The bearable lightness of wellbeing
Life-changing conversations are happening every day at our Wellbeing Adviser service that is being trialled at 3 local Minds. Wellbeing adviser Natasha and young person Rhiannon explain how the service is supporting young people.
I’m a wellbeing adviser at Newport Mind. It’s a brand new role.
I’ve been part of a trial programme that Mind launched this year at 3 local Minds across England and Wales. It was created with input from young people to help them access a service that can guide them to the right support for their mental health needs.
"Some young people are on 2-year waiting lists. That’s why we’re looking at ways to help young people find support."
We know that young people with a mental health problem are facing long waits for referrals. Cuts to local mental health services mean some of the young people I’ve worked with are on 2-year waiting lists. This just isn’t right! That’s why we’re looking at ways to help young people find the support that’s right for them.
I’ve seen 45 young people since the beginning of March. I’ve listened to what these young people have to say. Then together with them I’ve worked to find the support services that will meet their needs. Their voice is always central.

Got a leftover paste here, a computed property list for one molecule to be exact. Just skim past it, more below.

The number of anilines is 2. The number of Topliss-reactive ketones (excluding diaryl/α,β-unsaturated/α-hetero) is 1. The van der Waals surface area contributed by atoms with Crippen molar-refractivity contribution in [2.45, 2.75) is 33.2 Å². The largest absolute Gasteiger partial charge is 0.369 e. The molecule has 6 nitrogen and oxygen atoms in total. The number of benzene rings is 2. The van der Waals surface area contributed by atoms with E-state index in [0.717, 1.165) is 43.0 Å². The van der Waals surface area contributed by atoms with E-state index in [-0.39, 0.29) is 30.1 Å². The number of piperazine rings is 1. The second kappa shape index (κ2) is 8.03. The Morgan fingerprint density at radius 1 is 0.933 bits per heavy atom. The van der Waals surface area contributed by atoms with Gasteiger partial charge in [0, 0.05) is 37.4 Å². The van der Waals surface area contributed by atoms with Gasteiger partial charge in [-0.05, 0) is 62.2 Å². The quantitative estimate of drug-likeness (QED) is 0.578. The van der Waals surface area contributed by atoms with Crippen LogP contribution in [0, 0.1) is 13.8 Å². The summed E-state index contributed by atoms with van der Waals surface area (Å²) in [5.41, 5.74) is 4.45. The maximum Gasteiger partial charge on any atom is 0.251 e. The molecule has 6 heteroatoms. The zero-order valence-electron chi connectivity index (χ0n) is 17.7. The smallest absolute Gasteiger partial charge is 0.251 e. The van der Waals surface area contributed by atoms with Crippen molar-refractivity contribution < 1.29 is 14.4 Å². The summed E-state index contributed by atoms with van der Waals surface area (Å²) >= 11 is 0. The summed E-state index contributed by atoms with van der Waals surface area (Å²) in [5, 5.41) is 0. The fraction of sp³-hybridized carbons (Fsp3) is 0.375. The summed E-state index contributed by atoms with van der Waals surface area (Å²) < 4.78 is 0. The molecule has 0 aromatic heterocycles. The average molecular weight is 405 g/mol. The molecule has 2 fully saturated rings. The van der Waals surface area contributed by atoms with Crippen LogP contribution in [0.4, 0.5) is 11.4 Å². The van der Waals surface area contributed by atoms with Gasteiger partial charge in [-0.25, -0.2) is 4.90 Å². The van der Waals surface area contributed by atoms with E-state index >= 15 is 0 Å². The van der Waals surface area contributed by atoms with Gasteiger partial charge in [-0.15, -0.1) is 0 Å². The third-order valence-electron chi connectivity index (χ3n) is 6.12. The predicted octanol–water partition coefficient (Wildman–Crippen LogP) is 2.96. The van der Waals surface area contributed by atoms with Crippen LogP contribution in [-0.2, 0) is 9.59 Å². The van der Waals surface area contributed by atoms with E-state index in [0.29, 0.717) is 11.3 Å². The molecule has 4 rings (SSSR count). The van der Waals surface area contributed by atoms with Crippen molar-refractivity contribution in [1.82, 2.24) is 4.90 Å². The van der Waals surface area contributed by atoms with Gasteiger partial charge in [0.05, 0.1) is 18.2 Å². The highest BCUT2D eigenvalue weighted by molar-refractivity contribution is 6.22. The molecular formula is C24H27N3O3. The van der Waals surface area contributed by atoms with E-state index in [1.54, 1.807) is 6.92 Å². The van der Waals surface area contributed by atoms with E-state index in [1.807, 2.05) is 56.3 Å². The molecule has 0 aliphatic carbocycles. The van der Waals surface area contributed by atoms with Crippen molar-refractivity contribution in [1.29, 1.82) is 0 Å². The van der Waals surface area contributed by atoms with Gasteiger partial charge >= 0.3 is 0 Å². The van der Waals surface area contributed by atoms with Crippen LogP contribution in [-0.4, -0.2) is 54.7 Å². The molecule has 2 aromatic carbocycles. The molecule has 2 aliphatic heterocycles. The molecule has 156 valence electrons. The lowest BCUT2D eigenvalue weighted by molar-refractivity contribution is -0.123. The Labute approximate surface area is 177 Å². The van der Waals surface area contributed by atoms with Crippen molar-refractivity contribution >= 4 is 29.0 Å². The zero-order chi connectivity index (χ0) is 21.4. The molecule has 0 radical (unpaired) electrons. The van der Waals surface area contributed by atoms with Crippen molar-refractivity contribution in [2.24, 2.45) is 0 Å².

We’re not a counselling service, but what we do is give young people a chance to discover and access services they might not have known about before.
For some, it may be the first time they’ve had a chance to speak about their needs. They often fear that if they speak to others, they’ll be judged.
But the conversations we have can be life changing.
A year ago, my home situation became unbearable. I was 17 and a family issue meant I suddenly had to move 200 miles away from my school and friends. The anxiety I had developed during Covid got much worse. I was really struggling mentally. Different mental health services were passing me from pillar to post and it felt like no one wanted to support me.
"I met Annie and things began to change. She didn’t judge me. She listened and helped me open up."
My GP knew that my local Mind was trialling a new wellbeing adviser service, with people trained to work with young people. I got in touch, and that’s when I met Annie and things began to change. She didn’t judge me. She listened and helped me open up.
Together we figured out what services could support me. She’d say, “There's this service that we can look into, or there's this one”. We worked on the referrals together. Some other services make you feel like they want to get rid of you quickly. Annie actually cared.
I was supposed to have a session every 2 weeks, but Annie made the time to see me weekly. I was gobsmacked. I felt like I mattered. She made sure that when I left the service, I'd be okay.
I know loads of young people who would benefit from speaking to a wellbeing adviser like Annie, and that’s why Mind’s work is so important.
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